Where can I find information and support for my disability?

Yesterday we introduced you to a library full of excellent resources from the NIDILRR community  aimed at helping people new to disability or entering new phases in life with a disability. Today, we continue with organizations, agencies, and resources from the greater disability and rehabilitation community.

First, let us point you to our  Librarian’s Picks , brochures that list agencies, organizations, and websites targeting specific topics: Advocacy, Aging, Assistive Technology, Autism Spectrum Disorder, Caregiving and Caregivers, Children with Special Needs, Education, Employment, Finding Rehabilitation Services, General Spanish Language Resources, Independent Living, Mental Health, Sensory Disability, Spinal Cord Injury, Stroke, Traumatic Brain Injury, and Universal Design. Some of the resources we’ll cover here appear in these brochures as well. These are also available in Spanish.

Finding basic information about a disability, treatment, or drug

Many people will turn to their favorite search engine and enter a few key words. What comes back may be a mountain of information, not all of it helpful. Probably the best and most reputable resource we can recommend to find out about a specific condition, treatment, or drug is  Medline Plus , maintained by the  National Library of Medicine . Every article is reviewed by a health professional. You’ll find basic definitions, causes and treatments, and recommendations for related resources. Many articles also link to videos, clinical trials, and even peer-reviewed journal articles. If you want to dive deeper, search PubMed at NLM for abstracts of journal articles, books, and reports (more than 10 million volumes!).

If you do turn to your favorite search engine, please take a few minutes and read through these resources from NLM on evaluating health information:  https://medlineplus.gov/evaluatinghealthinformation.html

Find a resource center

The Administration for Community Living has several resource centers that connect people to information and support resources

Find a disability-specific organization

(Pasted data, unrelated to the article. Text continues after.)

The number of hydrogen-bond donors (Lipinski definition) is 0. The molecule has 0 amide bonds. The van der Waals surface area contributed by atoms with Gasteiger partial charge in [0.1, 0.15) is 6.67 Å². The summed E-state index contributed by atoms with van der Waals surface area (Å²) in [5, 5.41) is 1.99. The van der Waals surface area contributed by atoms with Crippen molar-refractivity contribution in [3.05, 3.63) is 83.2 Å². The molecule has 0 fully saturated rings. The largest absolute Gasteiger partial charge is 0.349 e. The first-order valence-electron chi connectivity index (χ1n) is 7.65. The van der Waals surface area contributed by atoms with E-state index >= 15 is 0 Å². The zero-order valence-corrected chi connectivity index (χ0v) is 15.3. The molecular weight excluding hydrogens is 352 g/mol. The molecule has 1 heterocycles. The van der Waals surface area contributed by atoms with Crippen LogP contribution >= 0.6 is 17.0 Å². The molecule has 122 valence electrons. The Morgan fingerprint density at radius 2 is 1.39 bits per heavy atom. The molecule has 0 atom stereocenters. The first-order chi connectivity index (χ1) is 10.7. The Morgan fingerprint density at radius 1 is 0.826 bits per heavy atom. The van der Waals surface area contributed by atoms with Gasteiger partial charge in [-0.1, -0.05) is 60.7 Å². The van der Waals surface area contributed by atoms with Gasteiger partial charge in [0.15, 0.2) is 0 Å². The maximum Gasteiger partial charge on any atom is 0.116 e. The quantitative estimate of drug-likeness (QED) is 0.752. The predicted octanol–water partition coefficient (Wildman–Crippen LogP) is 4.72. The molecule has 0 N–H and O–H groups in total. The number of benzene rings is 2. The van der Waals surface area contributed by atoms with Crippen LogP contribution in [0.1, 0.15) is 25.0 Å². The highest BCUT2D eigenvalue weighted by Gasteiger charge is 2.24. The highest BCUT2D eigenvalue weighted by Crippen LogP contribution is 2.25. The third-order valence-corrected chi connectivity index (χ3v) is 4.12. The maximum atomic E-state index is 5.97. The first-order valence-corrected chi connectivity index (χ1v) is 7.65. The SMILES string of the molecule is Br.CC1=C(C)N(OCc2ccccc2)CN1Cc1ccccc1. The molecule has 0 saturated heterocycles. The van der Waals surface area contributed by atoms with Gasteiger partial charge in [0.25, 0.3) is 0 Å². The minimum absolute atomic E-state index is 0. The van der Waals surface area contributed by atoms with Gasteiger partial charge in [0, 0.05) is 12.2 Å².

Often, the best source of information and support is someone who’s “been there, done that.” Disability-specific organizations are run by people with personal and professional experience in a disability, such as stroke (National Stroke Association), mental health (National Alliance for Mental Illness), or vision loss (National Federation of the Blind). Visit our  Disability Resources pages  or search our  Knowledgebase  to find an organization that meets your needs.

Find a professional organization

Many professions have national organizations that provide certifications, educational programs, and other supports for their members. They may also have “Find a Professional” or other resources to connect the general public to their members or professionals in their field. You’ll find several in our  Finding Rehabilitation Services  brochure.

Find local help

Have you called 211? 211 is community-level information and referral. Just dial those three numbers (2-1-1) and a real, live person will answer, ask you some questions, and point you to resources in your community to help with support, treatment, benefits, financial assistance, and much more. You can also  look up your 211’s website  and search their resource databases. Many of these centers offer information services in languages other than English.

Find your nearest public library

When was the last time you visited your public library? We routinely recommend that our patrons visit or call their local library for assistance. Ask to speak with a reference librarian, tell them the topic you’re interested in, and we guarantee you’ll walk out with a stack of books and a ream of printouts from good-quality online sources. Find your library at  http://www.publiclibraries.com/  or call 211.

Please note that these resources primarily support people with disabilities and their families in the US. If you are outside the US, please  contact us  and we’ll do our best to identify an appropriate resource in your home country.